So as employees left to start families or move elsewhere professionally, EY would miss out on the development of business knowledge and expertise that went out the door with these women.
“We needed more women to come through those senior ranks,” Kraus says. Luckily for EY Oceania, it has now achieved 50/50 gender balance on its executive team.
Where to start
Thankfully, the Australian Workplace Equality Index sets very strict criteria for the top 50 companies to be ranked with regard to inclusivity. EY wanted to work toward this recognition. EY has been an Employer of Choice for Women since the inception of the AWEI award. When AWEI introduced a similar program for LGBTIQ inclusion, EY set its sights on it. There’s an annual awards ceremony for LGBTIQ inclusion. And even though EY Oceania knew it wasn’t on the list, it attended the ceremony every year to learn from other companies that were doing things right.
It took six years for EY Oceania to go from a standing start to be recognized as Employer of the Year for LGBTIQ inclusivity. That was in 2018, one year after Kraus was named the Executive Sponsor of the Year, which recognizes the executive in Australia who has done the most to support LGBTIQ inclusion in the workplace.
“Our people wanted this — we have a very active LGBTIQ employee network – and leadership had to catch up,” Kraus says. “We created an environment that allowed people to have open conversations, ask questions and learn and at the same time acknowledge that we may get things wrong.”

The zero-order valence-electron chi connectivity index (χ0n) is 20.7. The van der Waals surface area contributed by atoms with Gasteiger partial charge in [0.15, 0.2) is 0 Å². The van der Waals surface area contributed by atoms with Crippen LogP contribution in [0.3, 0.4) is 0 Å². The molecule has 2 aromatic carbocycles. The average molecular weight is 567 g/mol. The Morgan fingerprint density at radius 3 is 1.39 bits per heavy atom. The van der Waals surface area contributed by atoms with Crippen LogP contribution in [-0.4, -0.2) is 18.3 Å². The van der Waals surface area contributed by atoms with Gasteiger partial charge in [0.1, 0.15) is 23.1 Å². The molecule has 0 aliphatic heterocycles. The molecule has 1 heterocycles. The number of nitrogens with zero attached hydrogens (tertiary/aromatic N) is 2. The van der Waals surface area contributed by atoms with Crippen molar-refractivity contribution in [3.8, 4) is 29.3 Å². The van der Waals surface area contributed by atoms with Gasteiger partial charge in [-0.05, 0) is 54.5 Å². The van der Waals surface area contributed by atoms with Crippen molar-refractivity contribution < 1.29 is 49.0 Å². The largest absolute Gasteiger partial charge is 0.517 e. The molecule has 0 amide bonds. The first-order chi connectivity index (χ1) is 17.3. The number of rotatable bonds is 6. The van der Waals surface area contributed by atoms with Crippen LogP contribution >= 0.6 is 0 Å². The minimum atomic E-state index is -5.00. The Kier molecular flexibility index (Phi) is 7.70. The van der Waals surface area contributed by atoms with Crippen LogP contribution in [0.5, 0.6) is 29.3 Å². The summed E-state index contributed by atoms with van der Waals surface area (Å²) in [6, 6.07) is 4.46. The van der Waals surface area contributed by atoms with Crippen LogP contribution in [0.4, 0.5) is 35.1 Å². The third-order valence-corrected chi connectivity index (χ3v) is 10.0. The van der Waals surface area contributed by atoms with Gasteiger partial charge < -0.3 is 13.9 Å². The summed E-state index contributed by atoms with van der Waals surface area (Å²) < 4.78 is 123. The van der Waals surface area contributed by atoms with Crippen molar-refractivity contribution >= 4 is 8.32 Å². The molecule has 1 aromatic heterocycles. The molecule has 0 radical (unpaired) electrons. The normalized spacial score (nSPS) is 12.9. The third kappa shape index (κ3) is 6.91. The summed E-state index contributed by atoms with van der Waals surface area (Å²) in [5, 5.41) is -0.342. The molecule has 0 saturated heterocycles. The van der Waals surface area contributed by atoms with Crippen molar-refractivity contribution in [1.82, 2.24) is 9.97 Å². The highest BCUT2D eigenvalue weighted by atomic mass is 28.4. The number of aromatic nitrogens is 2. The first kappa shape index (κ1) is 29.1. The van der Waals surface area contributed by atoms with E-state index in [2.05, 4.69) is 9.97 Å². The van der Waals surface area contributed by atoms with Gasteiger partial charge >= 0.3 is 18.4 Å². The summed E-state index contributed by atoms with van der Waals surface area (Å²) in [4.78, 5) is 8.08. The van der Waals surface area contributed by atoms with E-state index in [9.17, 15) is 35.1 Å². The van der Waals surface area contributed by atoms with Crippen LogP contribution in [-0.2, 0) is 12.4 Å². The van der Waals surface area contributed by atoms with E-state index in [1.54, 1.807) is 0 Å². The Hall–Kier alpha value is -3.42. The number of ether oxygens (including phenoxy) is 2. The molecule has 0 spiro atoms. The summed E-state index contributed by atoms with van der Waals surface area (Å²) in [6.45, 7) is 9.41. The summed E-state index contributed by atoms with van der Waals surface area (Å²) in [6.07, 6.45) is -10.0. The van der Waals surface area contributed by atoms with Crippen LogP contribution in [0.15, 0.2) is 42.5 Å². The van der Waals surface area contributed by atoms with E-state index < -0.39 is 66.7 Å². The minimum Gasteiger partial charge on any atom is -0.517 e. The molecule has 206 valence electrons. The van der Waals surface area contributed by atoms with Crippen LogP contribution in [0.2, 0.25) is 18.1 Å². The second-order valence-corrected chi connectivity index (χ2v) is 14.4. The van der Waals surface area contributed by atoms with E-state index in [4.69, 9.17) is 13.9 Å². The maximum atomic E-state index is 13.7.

Achieving cultural diversity has been the slowest to simmer in the company’s strategy and comes with the most challenges, Kraus says. But according to research, getting it right can create even greater rewards for organizations and communities.
The fact is there’s just not much cultural diversity in leadership in Australia. A few years ago, Australia named a new Race Discrimination Commissioner, Tim Soutphommasane, who has come out in support of equalizing society and government, in terms of race and culture. Kraus credits Soutphommasane with being a big driver of change in Australia.
“Actions speak louder than words, and the reality is that we didn’t have the resources to invest in everything,” she says.
But EY has opened a new chapter of diversity and inclusion, doing cultural exchanges at every location and office, celebrating employees’ roots and where they’re from. The program is called Cultural Diversity at EY.
“[Diversity] is a constant,” Kraus says. “We are not complacent. You can’t think you’ve got it because the moment you do, you don’t have it anymore.”
EY is YPO’s strategic learning advisor.